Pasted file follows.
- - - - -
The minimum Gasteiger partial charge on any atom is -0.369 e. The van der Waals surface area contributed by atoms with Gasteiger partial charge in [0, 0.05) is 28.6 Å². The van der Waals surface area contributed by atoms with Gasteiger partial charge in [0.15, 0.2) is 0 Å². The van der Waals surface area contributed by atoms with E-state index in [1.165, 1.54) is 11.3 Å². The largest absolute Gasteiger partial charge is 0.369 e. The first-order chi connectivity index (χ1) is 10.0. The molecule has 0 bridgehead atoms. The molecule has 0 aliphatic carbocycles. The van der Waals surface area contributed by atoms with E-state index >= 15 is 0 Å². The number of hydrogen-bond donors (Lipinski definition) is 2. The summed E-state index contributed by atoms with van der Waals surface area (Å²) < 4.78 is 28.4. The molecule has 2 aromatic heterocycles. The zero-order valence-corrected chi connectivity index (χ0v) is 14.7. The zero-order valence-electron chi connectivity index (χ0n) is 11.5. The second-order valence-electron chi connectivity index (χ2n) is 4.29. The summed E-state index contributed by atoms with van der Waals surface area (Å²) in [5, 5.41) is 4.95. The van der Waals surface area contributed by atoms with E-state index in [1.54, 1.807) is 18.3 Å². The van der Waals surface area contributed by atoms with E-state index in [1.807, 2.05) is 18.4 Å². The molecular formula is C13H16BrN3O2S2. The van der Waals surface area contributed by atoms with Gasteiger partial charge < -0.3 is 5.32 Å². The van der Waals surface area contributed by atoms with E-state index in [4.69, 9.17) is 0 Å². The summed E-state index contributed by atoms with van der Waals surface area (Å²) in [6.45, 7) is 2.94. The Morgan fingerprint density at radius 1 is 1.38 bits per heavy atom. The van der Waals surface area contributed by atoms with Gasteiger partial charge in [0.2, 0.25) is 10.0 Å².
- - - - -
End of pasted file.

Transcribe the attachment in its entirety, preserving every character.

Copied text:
The minimum Gasteiger partial charge on any atom is -0.369 e. The van der Waals surface area contributed by atoms with Gasteiger partial charge in [0, 0.05) is 28.6 Å². The van der Waals surface area contributed by atoms with Gasteiger partial charge in [0.15, 0.2) is 0 Å². The van der Waals surface area contributed by atoms with E-state index in [1.165, 1.54) is 11.3 Å². The largest absolute Gasteiger partial charge is 0.369 e. The first-order chi connectivity index (χ1) is 10.0. The molecule has 0 bridgehead atoms. The molecule has 0 aliphatic carbocycles. The van der Waals surface area contributed by atoms with E-state index >= 15 is 0 Å². The number of hydrogen-bond donors (Lipinski definition) is 2. The summed E-state index contributed by atoms with van der Waals surface area (Å²) < 4.78 is 28.4. The molecule has 2 aromatic heterocycles. The zero-order valence-corrected chi connectivity index (χ0v) is 14.7. The zero-order valence-electron chi connectivity index (χ0n) is 11.5. The second-order valence-electron chi connectivity index (χ2n) is 4.29. The summed E-state index contributed by atoms with van der Waals surface area (Å²) in [5, 5.41) is 4.95. The van der Waals surface area contributed by atoms with E-state index in [1.54, 1.807) is 18.3 Å². The van der Waals surface area contributed by atoms with E-state index in [1.807, 2.05) is 18.4 Å². The molecular formula is C13H16BrN3O2S2. The van der Waals surface area contributed by atoms with Gasteiger partial charge < -0.3 is 5.32 Å². The van der Waals surface area contributed by atoms with E-state index in [4.69, 9.17) is 0 Å². The summed E-state index contributed by atoms with van der Waals surface area (Å²) in [6.45, 7) is 2.94. The Morgan fingerprint density at radius 1 is 1.38 bits per heavy atom. The van der Waals surface area contributed by atoms with Gasteiger partial charge in [0.2, 0.25) is 10.0 Å².